Prospect Park’s Mayor Mohamed T. Khairullah calls the meeting to order after he was sworn-in for his fourth term in 2019. Khairullah, who was born in Syria, has become an outspoken leader in the Syrian community in New Jersey and abroad. (Thomas E. Franklin | For NJ Advance Media)
The man who religious groups recognize as the longest serving Muslim public official in the state of New Jersey is being sworn in for his fifth term Saturday.
Mohamed Khairullah, the Democrat mayor of Prospect Park, said he sees his reelection as a symbol of acceptance.
“(It shows that) assumed biases can be melted because people will see you for who you are rather than what could be stereotypical about you or your community,” Khairullah told NJ Advance Media.
Born in Syria, he was first elected to the post in 2005, just four years after becoming a U.S. citizen. This November, he won his latest election 728-372 against Republican candidate Maria Emma Anderson.
“It’s been beautiful and wonderful,” Khairullah said of his time in office. “It’s one thing led to another, and it’s been a beautiful journey.”
Khairullah will be sworn Saturday afternoon at Prospect Park School No. 1. Borough council members Mohammed Hussain and Anand Shah, fellow Democrats, will also be sworn in.
The Council on American-Islamic Relations’ New Jersey chapter (CAIR-NJ) said Khairullah’s success isn’t an anomaly. An increase in Muslims becoming elected officials is “part of a national trend,” said Madina Ouedraogo, CAIR-NJ’s government affairs manager.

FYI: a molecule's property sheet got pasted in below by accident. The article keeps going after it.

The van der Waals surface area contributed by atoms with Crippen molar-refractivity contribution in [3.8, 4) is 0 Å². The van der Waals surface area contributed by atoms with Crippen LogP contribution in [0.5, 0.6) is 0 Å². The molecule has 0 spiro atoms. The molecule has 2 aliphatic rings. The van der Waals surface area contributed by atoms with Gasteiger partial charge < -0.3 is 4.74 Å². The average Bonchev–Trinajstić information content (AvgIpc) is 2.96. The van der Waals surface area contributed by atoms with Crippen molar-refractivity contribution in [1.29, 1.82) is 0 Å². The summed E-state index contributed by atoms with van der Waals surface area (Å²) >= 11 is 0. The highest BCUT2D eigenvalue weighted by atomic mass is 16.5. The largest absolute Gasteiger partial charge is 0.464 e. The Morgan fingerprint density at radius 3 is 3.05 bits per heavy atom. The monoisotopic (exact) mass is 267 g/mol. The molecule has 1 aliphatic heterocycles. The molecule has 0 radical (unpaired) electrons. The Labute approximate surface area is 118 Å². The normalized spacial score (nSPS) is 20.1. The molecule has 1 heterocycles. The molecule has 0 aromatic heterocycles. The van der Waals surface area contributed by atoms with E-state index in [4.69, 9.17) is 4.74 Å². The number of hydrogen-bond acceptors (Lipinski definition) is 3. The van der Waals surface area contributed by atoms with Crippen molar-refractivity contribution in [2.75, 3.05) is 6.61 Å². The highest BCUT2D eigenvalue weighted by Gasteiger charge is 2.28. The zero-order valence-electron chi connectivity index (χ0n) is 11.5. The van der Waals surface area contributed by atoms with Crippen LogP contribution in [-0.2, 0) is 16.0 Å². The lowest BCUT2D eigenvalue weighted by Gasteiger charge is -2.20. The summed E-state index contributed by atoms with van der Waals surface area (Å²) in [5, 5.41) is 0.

New Jersey has at least 40 Muslims serving in elected office, CAIR-NJ said in a statement. Khairullah said that’s the most of any state in the country.
“Muslims are a rapidly growing population in the United States and the election and re-election of American Muslims leads to much-needed political representation for our communities,” Ouedraogo said.
Prospect Park is a smaller borough in Passaic County, with about 6,300 residents as of July 2021, according to the most recent data available from the U.S. Census Bureau. Khairullah said the borough’s Muslim population is a minority. He estimates that less than 15% of residents are Muslim, but said that number is increasing with the borough’s growing Bengali community.